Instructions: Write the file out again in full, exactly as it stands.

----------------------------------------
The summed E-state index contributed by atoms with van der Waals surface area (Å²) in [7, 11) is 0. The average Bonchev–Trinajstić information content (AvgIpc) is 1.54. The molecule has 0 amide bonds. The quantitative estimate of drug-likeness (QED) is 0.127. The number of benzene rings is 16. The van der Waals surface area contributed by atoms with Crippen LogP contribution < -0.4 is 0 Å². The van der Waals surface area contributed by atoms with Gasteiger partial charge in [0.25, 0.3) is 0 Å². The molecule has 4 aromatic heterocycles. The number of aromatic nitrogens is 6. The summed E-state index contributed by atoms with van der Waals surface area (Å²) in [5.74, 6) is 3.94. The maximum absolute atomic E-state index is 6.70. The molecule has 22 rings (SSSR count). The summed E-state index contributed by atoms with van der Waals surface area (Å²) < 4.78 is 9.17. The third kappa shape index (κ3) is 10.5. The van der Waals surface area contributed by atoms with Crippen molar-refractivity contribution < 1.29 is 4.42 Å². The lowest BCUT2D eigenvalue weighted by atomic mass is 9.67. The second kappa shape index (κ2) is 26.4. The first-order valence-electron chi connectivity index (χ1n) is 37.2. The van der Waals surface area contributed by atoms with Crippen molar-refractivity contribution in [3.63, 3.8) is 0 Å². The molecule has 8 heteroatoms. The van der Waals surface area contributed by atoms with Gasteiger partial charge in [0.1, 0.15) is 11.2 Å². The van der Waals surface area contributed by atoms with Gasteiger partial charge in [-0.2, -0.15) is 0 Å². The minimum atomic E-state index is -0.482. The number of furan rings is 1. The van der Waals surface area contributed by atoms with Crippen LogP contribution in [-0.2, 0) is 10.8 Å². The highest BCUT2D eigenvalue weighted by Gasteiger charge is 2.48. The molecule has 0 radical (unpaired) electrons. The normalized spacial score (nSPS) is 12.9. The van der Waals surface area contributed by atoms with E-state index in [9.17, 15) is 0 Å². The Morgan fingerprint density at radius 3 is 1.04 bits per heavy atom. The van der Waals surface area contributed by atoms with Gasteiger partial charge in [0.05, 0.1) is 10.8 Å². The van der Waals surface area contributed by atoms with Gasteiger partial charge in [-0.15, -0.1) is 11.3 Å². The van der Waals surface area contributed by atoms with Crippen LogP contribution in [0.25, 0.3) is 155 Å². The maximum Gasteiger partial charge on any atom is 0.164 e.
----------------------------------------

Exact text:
The summed E-state index contributed by atoms with van der Waals surface area (Å²) in [7, 11) is 0. The average Bonchev–Trinajstić information content (AvgIpc) is 1.54. The molecule has 0 amide bonds. The quantitative estimate of drug-likeness (QED) is 0.127. The number of benzene rings is 16. The van der Waals surface area contributed by atoms with Crippen LogP contribution < -0.4 is 0 Å². The van der Waals surface area contributed by atoms with Gasteiger partial charge in [0.25, 0.3) is 0 Å². The molecule has 4 aromatic heterocycles. The number of aromatic nitrogens is 6. The summed E-state index contributed by atoms with van der Waals surface area (Å²) in [5.74, 6) is 3.94. The maximum absolute atomic E-state index is 6.70. The molecule has 22 rings (SSSR count). The summed E-state index contributed by atoms with van der Waals surface area (Å²) < 4.78 is 9.17. The third kappa shape index (κ3) is 10.5. The van der Waals surface area contributed by atoms with Crippen molar-refractivity contribution < 1.29 is 4.42 Å². The lowest BCUT2D eigenvalue weighted by atomic mass is 9.67. The second kappa shape index (κ2) is 26.4. The first-order valence-electron chi connectivity index (χ1n) is 37.2. The van der Waals surface area contributed by atoms with Crippen molar-refractivity contribution in [3.63, 3.8) is 0 Å². The molecule has 8 heteroatoms. The van der Waals surface area contributed by atoms with Gasteiger partial charge in [0.1, 0.15) is 11.2 Å². The van der Waals surface area contributed by atoms with Gasteiger partial charge in [-0.2, -0.15) is 0 Å². The minimum atomic E-state index is -0.482. The number of furan rings is 1. The van der Waals surface area contributed by atoms with Crippen LogP contribution in [-0.2, 0) is 10.8 Å². The highest BCUT2D eigenvalue weighted by Gasteiger charge is 2.48. The molecule has 0 radical (unpaired) electrons. The normalized spacial score (nSPS) is 12.9. The van der Waals surface area contributed by atoms with E-state index in [9.17, 15) is 0 Å². The Morgan fingerprint density at radius 3 is 1.04 bits per heavy atom. The van der Waals surface area contributed by atoms with Gasteiger partial charge in [0.05, 0.1) is 10.8 Å². The van der Waals surface area contributed by atoms with Gasteiger partial charge in [-0.15, -0.1) is 11.3 Å². The van der Waals surface area contributed by atoms with Crippen LogP contribution in [0.25, 0.3) is 155 Å². The maximum Gasteiger partial charge on any atom is 0.164 e.